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Migration and Border Policy links: IOM's anti-trafficking app, Kenya’s High Court ruling and more

Kenyan refugee camp to stay open, plenty of new research into migrants' paths and why Afghan refugees left Pakistan last year.

Aerial Views of Ifo 2 Refugee Camp in Dadaab, Kenya (Photo: Flickr/United Nations)
Aerial Views of Ifo 2 Refugee Camp in Dadaab, Kenya (Photo: Flickr/United Nations)
Published 16 Feb 2017 

By Daniel Thambar, an intern with the Lowy Institute’s Migration and Border Policy Project.

  • The Kenyan government’s bid to close the largest refugee camp in the world (the Dadaab camp) has been blocked by the high court.
  • The Migration Policy Institute (MPI) released a report that looks at the mobility of skilled workers in ASEAN member states, and highlights how highly skilled workers are being under-utilised in the region.
  • Paolo Boccagni, writing for Comparative Migration Studies, investigates how migrants’ aspirations develop over time, building on a study of 224 immigrant domestic workers in Italy.  
  • In a recent report, Germany’s migration commissioner, Aydan Oezoguz, urges people to regard migration as something 'normal', and the government to grant limited electoral rights to non-naturalised migrants.
  • The International Organisation for Migration (IOM) identified 213 victims of trafficking in Slovakia in the last 10 years. IOM has developed a new mobile app to help combat this issue.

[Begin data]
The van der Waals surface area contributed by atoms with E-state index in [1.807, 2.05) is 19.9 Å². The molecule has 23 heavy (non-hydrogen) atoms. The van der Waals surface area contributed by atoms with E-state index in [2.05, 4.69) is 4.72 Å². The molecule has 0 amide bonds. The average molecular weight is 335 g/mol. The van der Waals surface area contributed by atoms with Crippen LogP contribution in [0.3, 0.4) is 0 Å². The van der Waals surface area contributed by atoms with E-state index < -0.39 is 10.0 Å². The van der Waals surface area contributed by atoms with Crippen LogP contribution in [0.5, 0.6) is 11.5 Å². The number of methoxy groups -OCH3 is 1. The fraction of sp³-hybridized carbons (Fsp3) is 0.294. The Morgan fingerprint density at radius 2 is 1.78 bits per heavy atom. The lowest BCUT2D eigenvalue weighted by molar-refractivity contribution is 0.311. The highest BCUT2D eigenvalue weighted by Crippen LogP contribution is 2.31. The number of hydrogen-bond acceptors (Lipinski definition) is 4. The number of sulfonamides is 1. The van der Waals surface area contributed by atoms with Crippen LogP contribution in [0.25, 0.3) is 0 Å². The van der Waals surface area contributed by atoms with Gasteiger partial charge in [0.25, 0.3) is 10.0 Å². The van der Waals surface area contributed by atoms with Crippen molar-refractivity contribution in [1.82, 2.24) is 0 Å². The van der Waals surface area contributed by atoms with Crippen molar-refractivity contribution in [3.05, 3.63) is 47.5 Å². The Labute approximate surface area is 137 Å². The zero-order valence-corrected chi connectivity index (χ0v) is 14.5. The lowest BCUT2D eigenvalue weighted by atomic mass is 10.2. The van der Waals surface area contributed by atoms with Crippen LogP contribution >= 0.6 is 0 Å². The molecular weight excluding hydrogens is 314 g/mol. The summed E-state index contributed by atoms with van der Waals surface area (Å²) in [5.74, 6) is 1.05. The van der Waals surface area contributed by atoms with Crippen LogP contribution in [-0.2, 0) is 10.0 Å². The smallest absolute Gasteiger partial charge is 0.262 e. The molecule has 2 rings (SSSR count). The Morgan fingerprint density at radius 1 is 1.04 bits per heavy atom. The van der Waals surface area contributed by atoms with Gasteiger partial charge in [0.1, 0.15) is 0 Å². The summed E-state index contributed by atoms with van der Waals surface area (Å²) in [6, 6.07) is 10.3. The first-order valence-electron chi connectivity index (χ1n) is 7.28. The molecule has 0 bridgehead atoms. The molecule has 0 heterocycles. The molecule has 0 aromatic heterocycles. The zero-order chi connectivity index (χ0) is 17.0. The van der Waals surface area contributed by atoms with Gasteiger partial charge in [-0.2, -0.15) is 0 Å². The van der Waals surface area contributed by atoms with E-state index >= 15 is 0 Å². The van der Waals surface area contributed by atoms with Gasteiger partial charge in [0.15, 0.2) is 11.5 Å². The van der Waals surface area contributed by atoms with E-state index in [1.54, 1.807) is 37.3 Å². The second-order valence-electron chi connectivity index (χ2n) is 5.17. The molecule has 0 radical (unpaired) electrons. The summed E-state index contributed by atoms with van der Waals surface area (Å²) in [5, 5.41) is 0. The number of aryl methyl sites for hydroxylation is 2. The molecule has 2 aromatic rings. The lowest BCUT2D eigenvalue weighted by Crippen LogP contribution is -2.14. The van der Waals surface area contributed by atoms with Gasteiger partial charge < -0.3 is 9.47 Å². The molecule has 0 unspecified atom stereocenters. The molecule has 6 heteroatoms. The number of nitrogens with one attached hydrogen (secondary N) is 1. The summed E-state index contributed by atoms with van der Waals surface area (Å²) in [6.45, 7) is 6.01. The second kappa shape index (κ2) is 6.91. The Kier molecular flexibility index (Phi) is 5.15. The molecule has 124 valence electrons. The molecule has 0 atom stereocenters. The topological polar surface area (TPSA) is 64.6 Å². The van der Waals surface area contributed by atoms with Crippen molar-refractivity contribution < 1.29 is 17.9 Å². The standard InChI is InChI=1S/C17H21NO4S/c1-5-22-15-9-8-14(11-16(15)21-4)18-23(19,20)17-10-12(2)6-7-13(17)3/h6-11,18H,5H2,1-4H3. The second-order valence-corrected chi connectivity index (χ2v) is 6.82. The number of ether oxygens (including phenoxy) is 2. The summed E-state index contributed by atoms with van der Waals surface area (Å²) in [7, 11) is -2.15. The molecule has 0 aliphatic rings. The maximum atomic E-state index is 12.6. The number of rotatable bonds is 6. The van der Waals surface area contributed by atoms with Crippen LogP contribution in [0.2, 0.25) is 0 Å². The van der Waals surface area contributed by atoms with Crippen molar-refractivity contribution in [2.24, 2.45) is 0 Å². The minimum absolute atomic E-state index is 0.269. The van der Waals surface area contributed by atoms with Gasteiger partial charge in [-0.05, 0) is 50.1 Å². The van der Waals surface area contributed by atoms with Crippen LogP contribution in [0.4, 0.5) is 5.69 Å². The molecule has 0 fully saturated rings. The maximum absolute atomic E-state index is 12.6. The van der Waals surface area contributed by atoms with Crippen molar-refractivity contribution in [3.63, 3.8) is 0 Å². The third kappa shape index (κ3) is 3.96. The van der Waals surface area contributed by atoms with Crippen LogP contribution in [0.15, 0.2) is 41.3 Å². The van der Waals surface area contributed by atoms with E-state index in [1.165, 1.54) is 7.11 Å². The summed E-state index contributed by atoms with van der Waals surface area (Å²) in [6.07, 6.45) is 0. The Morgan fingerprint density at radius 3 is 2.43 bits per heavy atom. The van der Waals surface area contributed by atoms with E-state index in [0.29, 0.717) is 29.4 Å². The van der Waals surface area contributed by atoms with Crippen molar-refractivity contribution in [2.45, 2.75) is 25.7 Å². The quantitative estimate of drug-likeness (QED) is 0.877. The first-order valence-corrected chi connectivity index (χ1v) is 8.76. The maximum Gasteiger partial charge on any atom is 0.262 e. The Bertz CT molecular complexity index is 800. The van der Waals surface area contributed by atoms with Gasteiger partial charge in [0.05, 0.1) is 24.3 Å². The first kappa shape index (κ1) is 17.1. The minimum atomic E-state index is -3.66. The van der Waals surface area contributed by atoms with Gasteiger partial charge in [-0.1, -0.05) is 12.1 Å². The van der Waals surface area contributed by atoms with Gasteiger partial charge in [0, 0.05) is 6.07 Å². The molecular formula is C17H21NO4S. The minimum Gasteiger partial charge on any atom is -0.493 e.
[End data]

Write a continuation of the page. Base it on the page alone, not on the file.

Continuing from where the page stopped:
• IOM published the Iraq Community Stabilisation Handbook which looks at the social and economic conditions in 15 Iraqi governorates, and outlines some of IOM’s key achievements in those areas.
  • Alex Gray published a blog on 'Which countries have the most immigrants?' for the World Economic Forum, collating visual data from the Daily Telegraph and MPI.
  • Nauja Kleist from the Danish Institute for International Studies and Dorte Thorsen from the University of Sussex released a new book, Hope and Uncertainty in Contemporary African Migration. See a summary of the book here.
  • Human Rights Watch released a report titled 'Pakistan Coercion, UN Complicity: The Mass Forced Return of Afghan Refugees', which describes the coercive factors that caused Afghan refugees to leave Pakistan en masse in 2016.

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